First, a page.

Monthly Archives: February 2005

MSM – No special rights to not testify

Beldar has a most excellent analysis of the DC Circuit’s decision in the Judith Miller contempt case. Beldar’s scorecard on the DC Circuit’s Plame decision today: Prosecution 34, Journalists 0: Go read it all.

Beldar also mentions Orin Kerr’s post on The Volokh Conspiracy:
DC Circuit on Blogging and the Reporter’s Privilege.

Judge Sentelle pointed out some of the difficulties of applying such a privilege in light of the blogosphere:

Perhaps more to the point today, does the privilege also protect the proprietor of a web log: the stereotypical “blogger” sitting in his pajamas at his personal computer posting on the World Wide Web his best product to inform whoever happens to browse his way? If not, why not? How could one draw a distinction consistent with the court’s vision of a broadly granted personal right? If so, then would it not be possible for a government official wishing to engage in the sort of unlawful leaking under investigation in the present controversy to call a trusted friend or a political ally, advise him to set up a web log (which I understand takes about three minutes) and then leak to him under a promise of confidentiality the information which the law forbids the official to disclose?

Go read the rest.

And You Thought Bloggers Blew the Lid off This Thing, Just Wait

Hell hath no fury like a motivated litigant in a highly publicized case (well OK there’s the woman scorned, but this is almost as bad). The New York Observer has the goods on the fired CBS employees not going down without a fight – a court fight that is. Apparently our friendly neighborhood litigants are pointing the fingers towards their bosses. Don’t think this is just an attempt to smear CBS either. It’s been awhile since I’ve done a wrongful dismissal case, but I don’t think you can be fired for acting in accordance with your boss’s wishes. If that’s going to be their case, hold on to your hats.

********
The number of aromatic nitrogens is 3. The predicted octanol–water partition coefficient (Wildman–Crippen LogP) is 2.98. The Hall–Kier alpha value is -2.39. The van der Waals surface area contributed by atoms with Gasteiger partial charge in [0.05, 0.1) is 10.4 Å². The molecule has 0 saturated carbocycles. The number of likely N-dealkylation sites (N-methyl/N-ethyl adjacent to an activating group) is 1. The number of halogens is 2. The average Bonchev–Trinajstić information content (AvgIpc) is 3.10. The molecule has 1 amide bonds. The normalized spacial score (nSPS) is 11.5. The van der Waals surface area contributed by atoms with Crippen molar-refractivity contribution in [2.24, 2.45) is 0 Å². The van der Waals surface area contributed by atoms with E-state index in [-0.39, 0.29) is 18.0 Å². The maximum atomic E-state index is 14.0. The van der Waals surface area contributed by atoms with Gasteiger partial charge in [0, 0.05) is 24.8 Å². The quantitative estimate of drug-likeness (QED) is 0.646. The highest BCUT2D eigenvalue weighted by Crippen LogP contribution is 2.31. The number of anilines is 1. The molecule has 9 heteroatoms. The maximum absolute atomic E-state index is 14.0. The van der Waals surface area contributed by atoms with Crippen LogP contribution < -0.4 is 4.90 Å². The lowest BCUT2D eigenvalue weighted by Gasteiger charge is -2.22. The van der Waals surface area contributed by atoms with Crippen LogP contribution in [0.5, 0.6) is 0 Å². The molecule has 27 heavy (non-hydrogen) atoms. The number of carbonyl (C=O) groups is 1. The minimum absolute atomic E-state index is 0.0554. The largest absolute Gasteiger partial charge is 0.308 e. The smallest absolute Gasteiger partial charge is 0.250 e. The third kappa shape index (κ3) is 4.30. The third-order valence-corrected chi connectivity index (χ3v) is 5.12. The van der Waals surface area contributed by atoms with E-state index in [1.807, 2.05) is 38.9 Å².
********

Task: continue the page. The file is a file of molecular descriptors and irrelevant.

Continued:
Expect this thing to get very messy, and very revealing. It’s one thing to try and stonewall bloggers and other members of the press. It’s quite another to refuse to answer questions under oath and violate subpoenas.
Hat tip: Powerline Hell No They Won’t Go – lots more over there. (kimsch)

Syria-Iran Axis Official?

Yesterday I posted a link about intel showing Irani and Syrian involvement with the terrorists in Fallujah. The BBC is now reporting that Iran and Syria are establishing a formal common front to confront its enemies (ie. the US). What is it with these Middle Eastern dictators underestimating Bush’s resolve?

Well at least now that a formal axis has aligned itself against the US, we’ll see the anti-Bush, anti-military apologists tone it down a bit to allow both parties to rally together to confront this threat for the good of the country, right………..(crickets chirping)……..right?

Very Interesting News from Fallujah

Roger Simon has a report about the success of the battle of Fallujah and the interesting intel it uncovered, including the involvement of Syria and Iran.

Obviously stuff you won’t hear on the news. Covering only wire stories of car bombs is easier, and there’s the added benefit of making the military look inept.

Blogs – Media’s Elevator

Revolutionary advancements in technology are rarely adopted cleanly and swiftly into society. Sometimes cost is a prohibiting factor. Where cost isn’t a factor, adoption or acceptance is oftentimes hindered by skepticism and fear since the advancement is replacing or modifying something that has been considered tried, tested and “true”. It is only after acceptance has been achieved with a small number of vanguards, who are able to show the rest that the new way is a better way, that the advancement becomes part of mainstream society.

You don’t usually hear about the elevator in discussions about dramatic technological advances on society. We take them for granted today, yet they existed for years before people would ride them. Perfectly good elevators sat unused as people climbed the stairs. It was only when people saw that the few who started using them didn’t fall to their deaths, did they gain widespread acceptance.